So on our first drive in a 2018 Mustang GT equipped with the Performance Pack Level 2, we could break down every bit of minutiae to dissect the Level 2 versus the Camaro SS 1LE.
But frankly, we just don't give a damn.
Either the Level 2 upgrades are worth the extra $6,500 on top of the price of a manually-equipped Mustang GT fastback, or they aren't. A sports car better stand on its own merits, and not as a counterbalance to some other machine.
We are on the south course of the Monticello Motor Club, a 3.6-mile racetrack in New York's rolling Catskills. I've driven everything from a Pagani Huayra to a Camaro ZL1 here, and this set of elevated twists will call out weaknesses even on great vehicles.
Will the Mustang Level 2 tear up this challenging carnival ride of a road course — or be torn down?
It should be noted that in the new 5.0 hierarchy, the Level 2 is still not a dedicated track warrior. It's far more aggressive than a regular GT, and sees significant advances over the Performance Pack Level 1. But it remains a far cry from the singular focus of the Shelby GT350 or GT350R.
The Level 2 was developed by the Mustang engineers as a semi-skunk-works program. They had a little extra time in the development process, and various components that could be used for upgrades, and they wanted to see how far they could push the platform.
As such, it is only available with a manual. The 5.0-liter V-8, with 460 horsepower and 420 pound-feet of torque, is unchanged. But it now comes standard with magnetorheological dampers, which are an option on Level 1, and a Torsen rear differential. And most significantly, the car is outfitted with the performance tire du jour, Michelin Pilot Sport Cup 2s, the same rubber at the front of the GT350R.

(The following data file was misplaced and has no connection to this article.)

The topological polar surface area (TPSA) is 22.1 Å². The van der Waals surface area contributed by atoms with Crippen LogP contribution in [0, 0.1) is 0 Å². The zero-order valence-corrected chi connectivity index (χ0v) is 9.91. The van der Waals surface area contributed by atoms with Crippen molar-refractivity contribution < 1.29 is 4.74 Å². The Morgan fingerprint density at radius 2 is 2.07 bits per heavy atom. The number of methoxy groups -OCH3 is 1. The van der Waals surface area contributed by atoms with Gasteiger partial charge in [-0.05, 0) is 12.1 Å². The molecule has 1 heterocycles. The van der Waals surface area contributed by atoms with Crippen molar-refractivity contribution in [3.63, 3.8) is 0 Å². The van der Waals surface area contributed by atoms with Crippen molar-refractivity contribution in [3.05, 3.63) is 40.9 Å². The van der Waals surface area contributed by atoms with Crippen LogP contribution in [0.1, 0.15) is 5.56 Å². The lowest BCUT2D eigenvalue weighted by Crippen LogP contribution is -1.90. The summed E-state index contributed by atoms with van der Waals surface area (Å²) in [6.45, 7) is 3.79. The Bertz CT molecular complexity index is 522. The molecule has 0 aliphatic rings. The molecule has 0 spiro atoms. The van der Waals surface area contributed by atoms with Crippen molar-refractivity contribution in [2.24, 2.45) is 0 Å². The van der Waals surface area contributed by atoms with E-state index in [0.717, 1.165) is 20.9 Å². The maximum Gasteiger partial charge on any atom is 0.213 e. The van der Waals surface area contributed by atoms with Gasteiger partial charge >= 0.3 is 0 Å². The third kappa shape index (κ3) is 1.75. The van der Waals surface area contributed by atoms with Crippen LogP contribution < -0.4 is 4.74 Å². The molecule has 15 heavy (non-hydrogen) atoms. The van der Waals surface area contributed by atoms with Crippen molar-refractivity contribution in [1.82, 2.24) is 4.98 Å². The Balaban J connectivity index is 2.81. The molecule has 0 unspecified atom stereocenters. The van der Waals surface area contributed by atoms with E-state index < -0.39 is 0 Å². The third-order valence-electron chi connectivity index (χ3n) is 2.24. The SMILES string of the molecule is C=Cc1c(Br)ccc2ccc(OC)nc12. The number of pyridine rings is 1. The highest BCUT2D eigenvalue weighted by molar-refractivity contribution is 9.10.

"The Level 2 is now the most nimble GT," says Mustang chief engineer Carl Widmann. "That huge new tire patch changes everything."
While we also drove the car on legal roads, we figured the best way to gauge the efficacy of the upgrades was to see how they handled an unruly racetrack. And while much of the day was soaked by rain, we got in enough unfiltered laps early in the morning to get a convincing picture of the car.
1. Bigger brakes and magnetic dampers versus a downhill braking zone (12a into Turn 4)Our silver GT is flat out at the top of third gear as we bomb down the straightaway that runs alongside pit lane. This stretch drops steeply in elevation, and the braking zone is totally downhill. It's a tough demand of any car, with the asphalt getting steeper near its terminus. You're asking for rear stability even as the nose becomes increasingly weightier.
A regular GT has only four-piston calipers and 14-inch rotors. Both Level 1 and Level 2 performance packs get Brembo six-pistons and 15-inch rotors. At first I treated the stoppers delicately, fully expecting the front end to overload and the rear to wiggle. But the pedal feel was confident, and the car remained remarkably balanced.
On my second session, I started jamming on the middle pedal, shedding speed hard and fast so that I could bleed off and get the front tires ready for the ensuing left-right turn. The car barely pitched. At the end of day, no other element of the car impressed me as much as this.
Though they are exactly the same, the brakes actually feel mightier on the Level 2 over the Level 1, a fact that Widmann attributes to the MagneRide suspension.
"The electronic calibrations let us really bring the car to life, especially with the MagneRide's ability to control pitch and yaw," he said. "Under heavy braking, it helps maintain a flat position, so the front of the car isn't over-pitching. It's a virtuous circle."